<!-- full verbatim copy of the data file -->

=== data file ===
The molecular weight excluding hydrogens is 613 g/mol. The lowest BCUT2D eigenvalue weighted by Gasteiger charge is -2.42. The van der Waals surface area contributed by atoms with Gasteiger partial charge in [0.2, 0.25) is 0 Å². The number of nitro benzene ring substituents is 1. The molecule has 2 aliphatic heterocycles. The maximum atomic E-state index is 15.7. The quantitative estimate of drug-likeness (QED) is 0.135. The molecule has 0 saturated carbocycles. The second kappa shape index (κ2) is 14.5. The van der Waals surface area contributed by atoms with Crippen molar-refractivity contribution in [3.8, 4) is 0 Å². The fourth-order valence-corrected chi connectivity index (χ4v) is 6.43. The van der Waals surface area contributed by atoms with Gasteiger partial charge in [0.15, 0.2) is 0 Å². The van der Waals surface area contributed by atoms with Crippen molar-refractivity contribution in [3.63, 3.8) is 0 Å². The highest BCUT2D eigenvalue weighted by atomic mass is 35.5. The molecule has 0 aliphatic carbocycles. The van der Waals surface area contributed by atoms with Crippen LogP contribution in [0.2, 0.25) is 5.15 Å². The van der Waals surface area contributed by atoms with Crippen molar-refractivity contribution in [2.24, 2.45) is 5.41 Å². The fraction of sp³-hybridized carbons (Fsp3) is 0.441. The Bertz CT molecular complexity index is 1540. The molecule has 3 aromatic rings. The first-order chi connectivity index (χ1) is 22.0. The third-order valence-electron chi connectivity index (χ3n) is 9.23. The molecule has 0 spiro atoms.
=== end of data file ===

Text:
The molecular weight excluding hydrogens is 613 g/mol. The lowest BCUT2D eigenvalue weighted by Gasteiger charge is -2.42. The van der Waals surface area contributed by atoms with Gasteiger partial charge in [0.2, 0.25) is 0 Å². The number of nitro benzene ring substituents is 1. The molecule has 2 aliphatic heterocycles. The maximum atomic E-state index is 15.7. The quantitative estimate of drug-likeness (QED) is 0.135. The molecule has 0 saturated carbocycles. The second kappa shape index (κ2) is 14.5. The van der Waals surface area contributed by atoms with Crippen molar-refractivity contribution in [3.8, 4) is 0 Å². The fourth-order valence-corrected chi connectivity index (χ4v) is 6.43. The van der Waals surface area contributed by atoms with Gasteiger partial charge in [0.15, 0.2) is 0 Å². The van der Waals surface area contributed by atoms with Crippen molar-refractivity contribution in [3.63, 3.8) is 0 Å². The highest BCUT2D eigenvalue weighted by atomic mass is 35.5. The molecule has 0 aliphatic carbocycles. The van der Waals surface area contributed by atoms with Crippen LogP contribution in [0.2, 0.25) is 5.15 Å². The van der Waals surface area contributed by atoms with Crippen molar-refractivity contribution in [2.24, 2.45) is 5.41 Å². The fraction of sp³-hybridized carbons (Fsp3) is 0.441. The Bertz CT molecular complexity index is 1540. The molecule has 3 aromatic rings. The first-order chi connectivity index (χ1) is 22.0. The third-order valence-electron chi connectivity index (χ3n) is 9.23. The molecule has 0 spiro atoms.